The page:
If you’re following me on IG, you would have seen that my IG stories are mostly food especially on weekends. I’m the designated cook whenever I’m home so you’d often find me in the kitchen if I am not playing with my daughter. Cooking wasn’t my strongest suit back in the day, I had a change of heart three years ago when I found myself living in my own apartment without someone to cook for me. I picked up recipes here and there, made trial and errors along the way and found my own way of cooking where I am most comfortable.
I don’t use MSG/Vetsin, Magic Sarap or Ginisa Mix. I also seldom use ready made sauces and powders. I like using spices, dried, fresh or powdered. I prefer those since I can control the portions I’ll put in my cooking and highlight whatever taste I want my dish to have. I can’t give all the exact measurements since I play it by taste.
Ang dami diba? My grandmother usually complains whenever she sees me cooking. I use so many things they don’t normally use. I have a 5-spice rule when cooking (not applicable to all dishes). I have complete seasonings and spices in my kitchen, from basil to laurel leaves, thyme, rosemary, to parsley. I also have several powders, cinnamon, cayenne pepper and others. I get the fresh ones from the supermarket if I need it, I haven’t grown my own stack yet since I don’t know if they’ll live in Pangasinan’s weather. The most common I use is pepper, salt, 1 dried spice, 1 or 2 powders, or flakes. Now that I already explained that, let’s get to cooking.
1. Boil the pork until tender. The spices I added were a pinch of pepper, chili flakes, salt, chili powder, Italian seasoning, onion and garlic powder. I added the cubes to bring out the nice porky taste of the meat. The reason I added 2 types of chilis is for it to stick to the meat and not the sauce. You may also use actual onion and garlic if you don’t have the powders. I actually prefer that but I don’t want to peel a lot of things. Once the pork is tender, drain it and set aside the broth.
*Napakamahal ng beef kaya minsan kung gusto ko ng beef kaldereta pero pork ang meat ko, beef cubes ginagamit ko. Hinahalo ko siya while cooking the meat para kumapit yung lasa.
2. Deep fry the carrots and potatoes. My siblings loved this. Nauuna siyang maubos kasi hindi ko pa lang nalalagay sa ulam, pinapapak na nila pagkatapos kong ifry. I used the same spices sans the cubes. I added cornstarch so when I fry and add it in the kaldereta later, it would stay crisp. Once cooked set it aside.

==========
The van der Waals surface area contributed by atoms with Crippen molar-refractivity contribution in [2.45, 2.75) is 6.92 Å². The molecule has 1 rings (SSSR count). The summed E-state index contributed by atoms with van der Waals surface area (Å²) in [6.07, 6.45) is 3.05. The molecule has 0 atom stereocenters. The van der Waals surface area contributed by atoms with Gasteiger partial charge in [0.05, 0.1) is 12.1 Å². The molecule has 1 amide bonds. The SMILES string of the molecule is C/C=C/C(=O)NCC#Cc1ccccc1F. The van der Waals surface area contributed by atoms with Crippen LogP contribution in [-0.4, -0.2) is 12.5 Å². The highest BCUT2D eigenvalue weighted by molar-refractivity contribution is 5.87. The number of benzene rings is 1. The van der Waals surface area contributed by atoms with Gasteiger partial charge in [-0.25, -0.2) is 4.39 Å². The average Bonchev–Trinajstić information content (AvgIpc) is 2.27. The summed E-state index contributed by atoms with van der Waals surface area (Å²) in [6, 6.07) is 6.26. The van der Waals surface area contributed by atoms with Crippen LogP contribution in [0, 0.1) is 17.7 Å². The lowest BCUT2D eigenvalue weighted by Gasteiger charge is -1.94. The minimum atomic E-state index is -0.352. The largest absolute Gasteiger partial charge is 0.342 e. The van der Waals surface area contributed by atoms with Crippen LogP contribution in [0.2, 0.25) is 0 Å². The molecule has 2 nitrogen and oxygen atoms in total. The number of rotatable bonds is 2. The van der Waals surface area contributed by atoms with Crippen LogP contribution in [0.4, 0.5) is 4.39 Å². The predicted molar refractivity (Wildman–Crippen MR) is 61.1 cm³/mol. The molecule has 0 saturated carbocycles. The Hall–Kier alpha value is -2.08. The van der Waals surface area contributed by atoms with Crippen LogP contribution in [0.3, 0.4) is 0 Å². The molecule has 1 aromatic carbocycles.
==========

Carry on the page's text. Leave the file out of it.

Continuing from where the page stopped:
3. Sauté the onion, garlic and tomatoes in 1 tbsp dairy crème. Sauté the onion first before the garlic because the latter cooks easily. Add the tomatoes. Add 1 tbsp of tomato paste. This will add color and a stronger natural tomato taste.
4. Add the pork. Stir and cook for 3 minutes until the pork is a bit brown. You don’t have to cook this long since the pork is already tender. Add the broth, 1 tsp of oyster sauce, 3 tbsp of tomato sauce. Add the spices earlier minus the salt and chilis, this time less than a pinch. Don’t overdo the spices/herb, it doesn’t taste good if it’s too much. I also control the amount of sauce I put here since my Nanay doesn’t like it too saucy. Add the liver spread. Stir and simmer for 5 minutes.
5. To fix the color, I used the annatto seeds. I steeped it in a ¼ cup of boiling water for about 10 minutes until the desired color is obtained. Add the liquid, grated cheese, green chilis and pickle relish. Stir, let it simmer for 2 minutes. Then add the fried potatoes and carrots. Stir until all are coated with the sauce and then serve.
*You may also add green and red bell peppers and cooked green peas. Usually I add the green and red bell peppers last since I don’t want them overcooked.
The secret to a tasty kaldereta is for the meat flavor to stand out and have a spicy creamy after taste. I think I spent an hour cooking this. Next time I’ll add gata but remove the cheese for a kaldereta twist.
– wl, a.